The ONS produces a huge amount of high-quality data covering the economy, environment, crime and immigration. Over the last few years, we’ve also been focusing our efforts on producing much more granular estimates so we can measure how our society and economy is changing at the local level. Emma Hickman writes about how this work is progressing and what insights we’ve produced.
We are currently nearly 2 years into an ambitious three-year project to transform our subnational statistics to give users and policymakers much better information about how our nations, towns and cities are changing.
This project aims to produce detailed breakdowns of our statistics that are meaningful to users. So, breaking down figures for towns, cities, combined authorities and Local Enterprise partnerships (LEPs), not just the former Government Office Regions. We have been working closely with the Department for Levelling Up, Housing and Communities (DLUHC), local authorities and other local decision makers to ensure that we produce to right data with the most useful breakdowns.
An early success was the publication of estimates of GVA at ‘building block’ level, which were updated only last week. We plan to develop similar level estimates for Gross Disposable Household Income to be released in spring this year. This enables users to understand both the business side and the household side of local economies in bespoke areas. It has also resulted in step change in the ability of government to evaluate policy using synthetic control methods.
Another key pillar of our work has been the work undertaken on ‘Understanding Towns’, which has included producing a wide range of analysis to understand questions like how does the industry structure of a town impact the local labour market? , What is employment like outside of towns and cities and understanding how educational attainment varied by different types of towns.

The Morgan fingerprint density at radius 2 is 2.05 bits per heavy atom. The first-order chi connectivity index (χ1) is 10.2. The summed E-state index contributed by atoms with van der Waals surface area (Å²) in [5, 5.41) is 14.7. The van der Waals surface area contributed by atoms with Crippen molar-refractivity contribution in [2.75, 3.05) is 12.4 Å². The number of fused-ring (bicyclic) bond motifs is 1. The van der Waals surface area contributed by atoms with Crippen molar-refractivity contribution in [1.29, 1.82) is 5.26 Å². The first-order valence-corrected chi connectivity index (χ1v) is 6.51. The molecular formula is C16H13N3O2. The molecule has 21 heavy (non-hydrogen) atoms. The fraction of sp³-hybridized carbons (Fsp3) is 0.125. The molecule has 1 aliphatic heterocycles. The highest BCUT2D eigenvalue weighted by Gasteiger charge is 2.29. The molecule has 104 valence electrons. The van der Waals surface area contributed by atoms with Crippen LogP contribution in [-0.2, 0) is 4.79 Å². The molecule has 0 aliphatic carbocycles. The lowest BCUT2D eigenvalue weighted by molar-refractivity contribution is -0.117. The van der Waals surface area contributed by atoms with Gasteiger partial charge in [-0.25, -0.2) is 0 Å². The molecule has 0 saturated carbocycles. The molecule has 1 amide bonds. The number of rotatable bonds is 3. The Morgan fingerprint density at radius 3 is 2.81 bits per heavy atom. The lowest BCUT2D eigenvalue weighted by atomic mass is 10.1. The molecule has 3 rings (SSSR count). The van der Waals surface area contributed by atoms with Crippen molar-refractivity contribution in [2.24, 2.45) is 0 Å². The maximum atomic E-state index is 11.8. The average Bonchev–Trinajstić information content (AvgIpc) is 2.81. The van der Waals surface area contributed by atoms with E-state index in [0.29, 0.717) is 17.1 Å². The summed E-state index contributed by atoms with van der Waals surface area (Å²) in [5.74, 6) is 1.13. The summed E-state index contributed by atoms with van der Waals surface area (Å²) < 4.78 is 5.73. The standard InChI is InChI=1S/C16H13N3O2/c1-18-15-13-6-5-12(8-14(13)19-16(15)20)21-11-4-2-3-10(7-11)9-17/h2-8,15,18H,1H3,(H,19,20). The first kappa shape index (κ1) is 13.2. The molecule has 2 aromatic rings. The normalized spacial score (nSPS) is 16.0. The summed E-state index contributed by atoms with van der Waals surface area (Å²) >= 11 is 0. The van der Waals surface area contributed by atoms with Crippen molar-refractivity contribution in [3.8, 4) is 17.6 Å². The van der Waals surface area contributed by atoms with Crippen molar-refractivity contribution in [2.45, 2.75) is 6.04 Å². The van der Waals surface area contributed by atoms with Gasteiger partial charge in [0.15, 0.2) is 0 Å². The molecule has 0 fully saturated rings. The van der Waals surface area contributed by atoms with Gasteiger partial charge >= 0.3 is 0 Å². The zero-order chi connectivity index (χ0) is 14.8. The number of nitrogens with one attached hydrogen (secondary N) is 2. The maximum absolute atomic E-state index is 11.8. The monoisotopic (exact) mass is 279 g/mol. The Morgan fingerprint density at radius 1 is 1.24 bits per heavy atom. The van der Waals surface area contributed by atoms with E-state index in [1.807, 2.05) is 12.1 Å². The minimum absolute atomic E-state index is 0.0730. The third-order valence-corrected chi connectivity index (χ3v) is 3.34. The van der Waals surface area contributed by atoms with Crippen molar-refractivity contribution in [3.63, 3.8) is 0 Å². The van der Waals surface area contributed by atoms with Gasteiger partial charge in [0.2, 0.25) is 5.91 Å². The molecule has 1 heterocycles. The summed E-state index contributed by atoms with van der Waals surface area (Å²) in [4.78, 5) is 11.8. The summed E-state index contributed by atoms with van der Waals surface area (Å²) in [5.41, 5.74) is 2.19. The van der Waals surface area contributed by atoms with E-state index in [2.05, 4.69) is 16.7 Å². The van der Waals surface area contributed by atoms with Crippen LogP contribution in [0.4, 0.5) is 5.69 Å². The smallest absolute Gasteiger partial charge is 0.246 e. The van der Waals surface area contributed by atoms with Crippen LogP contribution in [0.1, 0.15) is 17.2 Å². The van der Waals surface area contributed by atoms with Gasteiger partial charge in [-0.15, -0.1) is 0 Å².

Most recently we analysed Census data at this level of geography and released insight on Towns and Cities: Characteristics of Built Up Areas. We will be developing this theme further, publishing census-based insights in Coastal areas on the 7th February.
In addition, our ONS Local service, who are based across the four nations and every region in England enables local decision makers to compare their areas with similar localities across the country. We also work with our local stakeholders to help determine ONS priorities and our work is focused on meeting user needs. Unlocking the potential of local data | National Statistical (ons.gov.uk) describes some examples of where we have already done this.
In addition to our outputs, today we have provided some additional tables, at pace, that are supporting ongoing work on towns by DLUHC and helping ensure work on towns is based on strong evidence. This is a great example of how a collaborative cross departmental approach, which brings in insights into local areas and their specific needs have had a great impact in informing public debate and policy making..
While just over half way into this ambitious project, we are already producing crucial information needed to take decisions. We look forward to delivering much more in the years ahead.